At the same time, an innovative furnishings plan for the manor house, which featured reproductions in half of the rooms, made the story more accurate by showing how the structure functioned as a commercial and trading center rather than a home for a wealthy family; it allowed the experience of visitors to be more hands-on and participatory.
In 1945, John D. Rockefeller, Jr., purchased Sunnyside, the home of Washington Irving in Tarrytown, from collateral descendants of the author, and opened it to the public in 1947. As among the first mid-19th century structures to be presented as a house museum, the creation of Sunnyside marked a new phase in the development of the American architectural preservation movement. Its association with a famous literary figure and its architectural distinction ensured the survival of this mid-19th century structure.
In the 1950s curators and architectural historians cast a fresh eye upon Sunnyside. In keeping with the dictum practiced and promoted by Colonial Williamsburg, it was decided that the house should reflect the occupancy of its creator and principal owner, Washington Irving, who died there in 1859. A large wing that had been added to the back of the house in 1896, and used for administrative purposes by Sleepy Hollow Restorations, was removed. Reconstruction began on areas destroyed by the wing, including the picture gallery, bathroom, pantries, laundry room, fenced-in kitchen yard, and the distinctive icehouse.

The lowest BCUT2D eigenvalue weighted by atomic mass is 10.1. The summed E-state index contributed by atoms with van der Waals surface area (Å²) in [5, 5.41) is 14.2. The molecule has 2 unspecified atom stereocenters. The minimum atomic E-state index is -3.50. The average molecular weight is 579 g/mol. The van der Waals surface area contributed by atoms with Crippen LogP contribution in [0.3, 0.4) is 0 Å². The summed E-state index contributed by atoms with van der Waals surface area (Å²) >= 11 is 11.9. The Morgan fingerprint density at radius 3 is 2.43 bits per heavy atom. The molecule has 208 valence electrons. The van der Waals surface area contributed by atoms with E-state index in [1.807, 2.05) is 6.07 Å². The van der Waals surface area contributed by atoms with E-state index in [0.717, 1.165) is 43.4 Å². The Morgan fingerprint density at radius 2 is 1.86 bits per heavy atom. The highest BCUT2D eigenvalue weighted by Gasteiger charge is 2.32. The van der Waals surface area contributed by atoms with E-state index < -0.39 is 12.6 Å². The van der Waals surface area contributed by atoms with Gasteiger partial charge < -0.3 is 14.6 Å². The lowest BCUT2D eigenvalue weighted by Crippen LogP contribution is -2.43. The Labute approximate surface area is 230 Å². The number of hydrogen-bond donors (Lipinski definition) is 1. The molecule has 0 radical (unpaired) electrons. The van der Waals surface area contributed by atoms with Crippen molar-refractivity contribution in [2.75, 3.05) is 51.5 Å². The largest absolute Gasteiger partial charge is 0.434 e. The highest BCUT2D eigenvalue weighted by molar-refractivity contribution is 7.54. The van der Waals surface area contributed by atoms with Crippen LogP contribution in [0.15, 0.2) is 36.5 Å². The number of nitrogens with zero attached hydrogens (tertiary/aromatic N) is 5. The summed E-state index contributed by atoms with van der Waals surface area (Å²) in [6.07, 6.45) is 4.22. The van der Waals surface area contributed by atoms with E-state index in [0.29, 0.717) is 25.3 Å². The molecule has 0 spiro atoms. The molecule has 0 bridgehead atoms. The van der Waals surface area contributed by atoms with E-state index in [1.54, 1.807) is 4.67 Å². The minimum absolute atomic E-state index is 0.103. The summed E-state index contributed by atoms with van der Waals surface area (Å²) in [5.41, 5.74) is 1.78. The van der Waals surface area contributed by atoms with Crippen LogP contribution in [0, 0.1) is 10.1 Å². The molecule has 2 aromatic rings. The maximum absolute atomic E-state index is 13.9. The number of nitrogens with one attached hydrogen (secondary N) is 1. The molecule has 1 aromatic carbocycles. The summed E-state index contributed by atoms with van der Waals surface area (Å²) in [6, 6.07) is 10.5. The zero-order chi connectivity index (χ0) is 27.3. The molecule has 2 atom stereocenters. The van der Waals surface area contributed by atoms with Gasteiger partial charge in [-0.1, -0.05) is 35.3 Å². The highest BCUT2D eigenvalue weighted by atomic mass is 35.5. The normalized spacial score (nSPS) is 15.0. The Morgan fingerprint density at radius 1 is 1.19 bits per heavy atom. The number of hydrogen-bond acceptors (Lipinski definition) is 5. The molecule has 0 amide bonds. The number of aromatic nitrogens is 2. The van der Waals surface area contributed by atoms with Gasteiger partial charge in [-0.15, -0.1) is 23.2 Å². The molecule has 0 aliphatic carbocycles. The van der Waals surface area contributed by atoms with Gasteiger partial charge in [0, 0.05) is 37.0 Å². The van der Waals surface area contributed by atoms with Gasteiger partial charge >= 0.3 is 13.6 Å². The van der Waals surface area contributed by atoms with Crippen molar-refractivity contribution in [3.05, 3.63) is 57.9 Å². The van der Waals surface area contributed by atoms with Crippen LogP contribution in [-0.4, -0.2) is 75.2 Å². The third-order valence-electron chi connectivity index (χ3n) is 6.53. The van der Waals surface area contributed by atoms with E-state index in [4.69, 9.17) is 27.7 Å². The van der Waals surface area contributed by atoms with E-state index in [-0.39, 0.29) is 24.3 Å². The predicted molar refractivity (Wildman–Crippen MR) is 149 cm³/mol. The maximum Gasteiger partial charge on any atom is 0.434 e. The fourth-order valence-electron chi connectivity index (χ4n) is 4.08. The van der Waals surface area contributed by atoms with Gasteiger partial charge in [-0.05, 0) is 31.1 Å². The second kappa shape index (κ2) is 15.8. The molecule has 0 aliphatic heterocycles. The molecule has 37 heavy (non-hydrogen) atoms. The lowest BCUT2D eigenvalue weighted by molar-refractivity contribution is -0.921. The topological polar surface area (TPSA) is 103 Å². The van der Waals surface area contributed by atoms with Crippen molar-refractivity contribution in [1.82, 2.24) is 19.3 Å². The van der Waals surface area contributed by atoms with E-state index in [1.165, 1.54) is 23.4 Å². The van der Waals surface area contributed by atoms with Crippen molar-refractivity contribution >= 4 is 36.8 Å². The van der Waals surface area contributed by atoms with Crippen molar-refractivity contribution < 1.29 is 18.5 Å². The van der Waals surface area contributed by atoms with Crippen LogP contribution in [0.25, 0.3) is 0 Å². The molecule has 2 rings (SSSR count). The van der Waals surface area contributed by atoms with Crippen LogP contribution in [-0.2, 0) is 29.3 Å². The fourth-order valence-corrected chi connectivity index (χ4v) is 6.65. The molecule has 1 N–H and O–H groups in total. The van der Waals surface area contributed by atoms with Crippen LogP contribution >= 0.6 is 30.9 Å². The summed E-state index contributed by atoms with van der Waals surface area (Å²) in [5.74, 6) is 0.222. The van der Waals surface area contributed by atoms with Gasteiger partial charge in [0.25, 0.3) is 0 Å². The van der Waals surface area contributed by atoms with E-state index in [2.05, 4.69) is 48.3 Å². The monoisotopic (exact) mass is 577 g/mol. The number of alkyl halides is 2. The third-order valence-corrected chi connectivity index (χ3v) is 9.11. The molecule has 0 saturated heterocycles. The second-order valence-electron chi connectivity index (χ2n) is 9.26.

In 2001, land linking Sunnyside and nearby Lyndhurst , a historic site of the National Trust, was purchased by Westchester County for use as public parkland. Shortly thereafter, HHV and the National Trust signed a 99-year agreement with Westchester County to create and manage the park. New York Governor George Pataki came to Sunnyside to announce a generous New York State grant for landscape improvements and restoration at Sunnyside, complementing the park project. Planning work and fundraising is currently underway to bring the park online for the benefit of the public. In addition to providing a place for passive recreation, it offers HHV and the National Trust an important opportunity to link Sunnyside and Lyndhurst , two major architectural landmarks and romantic landscapes.
Van Cortlandt Manor
Two years after forming Sleepy Hollow Restorations, John D. Rockefeller, Jr. purchased Van Cortlandt Manor and five acres of land in Croton-on-Hudson, which had been sold in 1945 by descendants of the original Van Cortlandt family. This acquisition increased the properties of SHR to three.
Descendants had auctioned off a large portion of the manor house contents in the early 1940s. A decade later, as part of the initial restoration of the property, curatorial sleuths tracked down and acquired many original furnishings. Van Cortlandt descendants have also donated belongings that had not left family hands.
JDR, Jr. hired a team of archeologists, architects, curators, and historians from Colonial Williamsburg to work on the Croton project. They restored the site and constructed two smaller brick buildings, a kitchen house and an office. Van Cortlandt Manor opened to the public in 1959, the year before JDR, Jr. died. The furnishings that Mr. Rockefeller had acquired were reinstalled at Van Cortlandt Manor. The stone manor house features one of the few collections of 18th and early 19th-century furniture and household objects surviving in its original setting.
The Union Church of Pocantico Hills
The Union Church of Pocantico Hills, a small country church built in the gothic style, became a property of Historic Hudson Valley in 1984. What made the Union Church distinctive were the windows by Henri Matisse and Marc Chagall that had been given to the church by Rockefeller family members.